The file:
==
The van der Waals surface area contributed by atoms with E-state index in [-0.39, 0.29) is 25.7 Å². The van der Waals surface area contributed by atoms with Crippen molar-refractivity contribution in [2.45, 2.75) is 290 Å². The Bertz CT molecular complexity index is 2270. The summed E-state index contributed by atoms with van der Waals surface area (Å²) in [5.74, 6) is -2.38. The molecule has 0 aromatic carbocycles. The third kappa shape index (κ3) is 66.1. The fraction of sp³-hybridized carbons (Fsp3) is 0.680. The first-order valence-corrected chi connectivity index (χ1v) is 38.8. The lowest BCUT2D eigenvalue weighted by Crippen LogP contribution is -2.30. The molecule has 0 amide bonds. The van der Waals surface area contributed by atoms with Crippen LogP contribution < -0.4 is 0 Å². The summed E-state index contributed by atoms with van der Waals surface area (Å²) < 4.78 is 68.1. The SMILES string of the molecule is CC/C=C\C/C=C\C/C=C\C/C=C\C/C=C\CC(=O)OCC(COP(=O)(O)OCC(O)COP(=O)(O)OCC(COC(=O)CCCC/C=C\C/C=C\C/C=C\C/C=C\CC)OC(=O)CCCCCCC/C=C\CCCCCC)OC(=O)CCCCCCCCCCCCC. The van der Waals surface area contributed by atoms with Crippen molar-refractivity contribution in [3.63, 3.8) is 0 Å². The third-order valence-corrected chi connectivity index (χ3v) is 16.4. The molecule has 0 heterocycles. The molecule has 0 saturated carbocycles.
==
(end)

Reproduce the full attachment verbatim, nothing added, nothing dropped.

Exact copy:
The van der Waals surface area contributed by atoms with E-state index in [-0.39, 0.29) is 25.7 Å². The van der Waals surface area contributed by atoms with Crippen molar-refractivity contribution in [2.45, 2.75) is 290 Å². The Bertz CT molecular complexity index is 2270. The summed E-state index contributed by atoms with van der Waals surface area (Å²) in [5.74, 6) is -2.38. The molecule has 0 aromatic carbocycles. The third kappa shape index (κ3) is 66.1. The fraction of sp³-hybridized carbons (Fsp3) is 0.680. The first-order valence-corrected chi connectivity index (χ1v) is 38.8. The lowest BCUT2D eigenvalue weighted by Crippen LogP contribution is -2.30. The molecule has 0 amide bonds. The van der Waals surface area contributed by atoms with Crippen LogP contribution < -0.4 is 0 Å². The summed E-state index contributed by atoms with van der Waals surface area (Å²) < 4.78 is 68.1. The SMILES string of the molecule is CC/C=C\C/C=C\C/C=C\C/C=C\C/C=C\CC(=O)OCC(COP(=O)(O)OCC(O)COP(=O)(O)OCC(COC(=O)CCCC/C=C\C/C=C\C/C=C\C/C=C\CC)OC(=O)CCCCCCC/C=C\CCCCCC)OC(=O)CCCCCCCCCCCCC. The van der Waals surface area contributed by atoms with Crippen molar-refractivity contribution in [3.63, 3.8) is 0 Å². The third-order valence-corrected chi connectivity index (χ3v) is 16.4. The molecule has 0 heterocycles. The molecule has 0 saturated carbocycles.